Two Springs later, when White Lotus was seven, his family met with a clergyman in dark blue silk robes that had heard of the rite of Spring within the Kingdom of Aniabas and traveled to witness and partake in the act. White Lotus soon forgot the man's name and asked his father who he was.

"He is a priest," explained Fedir. "His name is Je."

"What is a priest?" asked White Lotus.

"A priest studies the wisdom handed down by the gods and gives council to mortals," said his father.

White Lotus thought on Priest Je a long time and wished that he too could study the wisdom of the gods. Before the following Spring and his own eighth year, White Lotus declared to his family that he would like to become a priest.

"It is a fine ambition," encouraged his mother.

His family was soon blessed with a little sister for White Lotus named Chinyere and together they grew, White Lotus the protector and Chinyere the wild, adventurous child. While White Lotus was learning to read and studied from books, Chinyere showed little interest in reading and instead enjoyed wandering off. Many was the time that White Lotus' little sister would come up missing and the family would panic until she was found imagining some grand adventure at sea or in battle while walking the length of a ditch or playing in a creak.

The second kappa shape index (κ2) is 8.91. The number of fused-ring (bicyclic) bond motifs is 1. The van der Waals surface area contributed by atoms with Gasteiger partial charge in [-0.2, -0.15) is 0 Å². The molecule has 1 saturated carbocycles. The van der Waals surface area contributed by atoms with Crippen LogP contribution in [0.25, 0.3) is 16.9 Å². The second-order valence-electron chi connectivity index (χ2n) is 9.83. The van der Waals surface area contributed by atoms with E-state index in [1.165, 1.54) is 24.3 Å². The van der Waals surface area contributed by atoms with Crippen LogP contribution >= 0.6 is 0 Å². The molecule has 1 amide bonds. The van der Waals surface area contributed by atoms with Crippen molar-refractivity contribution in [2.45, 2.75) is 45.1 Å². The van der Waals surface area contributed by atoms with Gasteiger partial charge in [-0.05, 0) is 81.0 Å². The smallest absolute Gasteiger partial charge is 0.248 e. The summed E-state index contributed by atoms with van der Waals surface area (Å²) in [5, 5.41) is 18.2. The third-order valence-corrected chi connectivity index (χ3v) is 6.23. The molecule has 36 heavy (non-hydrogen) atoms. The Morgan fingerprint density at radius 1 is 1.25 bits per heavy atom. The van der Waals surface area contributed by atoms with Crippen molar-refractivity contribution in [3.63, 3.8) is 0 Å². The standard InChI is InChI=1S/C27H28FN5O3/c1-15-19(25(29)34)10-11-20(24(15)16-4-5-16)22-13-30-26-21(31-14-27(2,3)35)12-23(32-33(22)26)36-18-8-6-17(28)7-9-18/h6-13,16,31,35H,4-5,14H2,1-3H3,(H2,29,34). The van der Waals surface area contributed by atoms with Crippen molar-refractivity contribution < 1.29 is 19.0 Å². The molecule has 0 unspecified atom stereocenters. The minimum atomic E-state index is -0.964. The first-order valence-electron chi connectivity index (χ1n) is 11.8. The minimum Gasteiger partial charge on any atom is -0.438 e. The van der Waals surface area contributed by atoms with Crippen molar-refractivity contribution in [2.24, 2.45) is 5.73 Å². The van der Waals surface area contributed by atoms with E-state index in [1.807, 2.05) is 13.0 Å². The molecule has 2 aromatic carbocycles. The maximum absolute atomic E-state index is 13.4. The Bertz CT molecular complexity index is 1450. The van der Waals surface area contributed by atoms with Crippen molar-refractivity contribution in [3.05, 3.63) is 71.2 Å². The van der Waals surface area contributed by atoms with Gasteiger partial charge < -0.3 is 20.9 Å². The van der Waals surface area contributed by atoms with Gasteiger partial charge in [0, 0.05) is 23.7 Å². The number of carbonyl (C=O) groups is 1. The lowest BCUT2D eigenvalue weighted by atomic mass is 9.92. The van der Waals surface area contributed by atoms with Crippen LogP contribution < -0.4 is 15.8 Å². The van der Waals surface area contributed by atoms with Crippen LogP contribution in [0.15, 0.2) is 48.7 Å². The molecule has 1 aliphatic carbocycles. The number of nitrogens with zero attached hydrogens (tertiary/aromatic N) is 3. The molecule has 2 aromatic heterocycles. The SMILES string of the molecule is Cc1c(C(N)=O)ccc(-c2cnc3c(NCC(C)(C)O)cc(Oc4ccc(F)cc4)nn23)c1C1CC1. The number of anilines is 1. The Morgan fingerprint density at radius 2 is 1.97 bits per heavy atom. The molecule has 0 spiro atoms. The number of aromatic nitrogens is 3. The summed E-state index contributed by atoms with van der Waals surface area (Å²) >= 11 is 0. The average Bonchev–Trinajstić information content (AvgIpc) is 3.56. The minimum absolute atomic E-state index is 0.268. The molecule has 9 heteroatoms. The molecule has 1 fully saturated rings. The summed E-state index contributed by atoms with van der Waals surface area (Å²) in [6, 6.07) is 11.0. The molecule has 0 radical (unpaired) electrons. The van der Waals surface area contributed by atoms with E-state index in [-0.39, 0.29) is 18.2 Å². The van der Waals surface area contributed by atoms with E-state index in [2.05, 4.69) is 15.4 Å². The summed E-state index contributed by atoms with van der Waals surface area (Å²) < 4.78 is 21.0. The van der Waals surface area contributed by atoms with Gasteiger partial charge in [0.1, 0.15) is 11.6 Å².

Of their many shared interests, White Lotus and Chinyere were most passionate about tales and especially about tales of heroes and gods. It was often that White Lotus would remain awake late into the night reading books to his sister and the two discussing their own planned adventures.

When White Lotus was eight, Priest Je returned for the Spring Adoration - as the ritual pilgrimage had come to be known. The priest met once more with White Lotus and his family. As White Lotus had the ambition to be a priest himself, Madara invited the priest to stay with them and eat of their food. Priest Je happily accepted and in returned blessed the family's meager home and their futures. While at supper, White Lotus announced to Priest Je that he should like to become a holy man.

"It is a fine ambition," said Priest Je, "but a difficult path. One must endure intense suffering and counsel others in their suffering while suffering themselves. Many's the night that I travel hungry and bored, lonely and lost. The path of studying the gods is not a glamorous one."

At this, White Lotus was dismayed. He frowned, poked at his food and asked, "Then why do you follow this path?"

"It is not a glamorous path, as I've said," explained Priest Je, "but it can be a fulfilling one. When others are suffering, often I am called upon to ease their pain. Sometimes I fail, but many is the time I succeed and it is in this success, this shared bliss between myself and those I aid, that makes all the difficulties of priesthood worthwhile.

"Each person must weigh the values and shortcomings of priesthood with their own scales. I have met many who have done this and been discouraged or have turned away from the path. It is, plainly put, a difficult life."

White Lotus nodded with understanding. He silently agreed that helping others was a cherished duty and made up his mind then he would not falter on his path. He then asked of Priest Je, "Of the Many Wisdoms, which god is it that you follow?"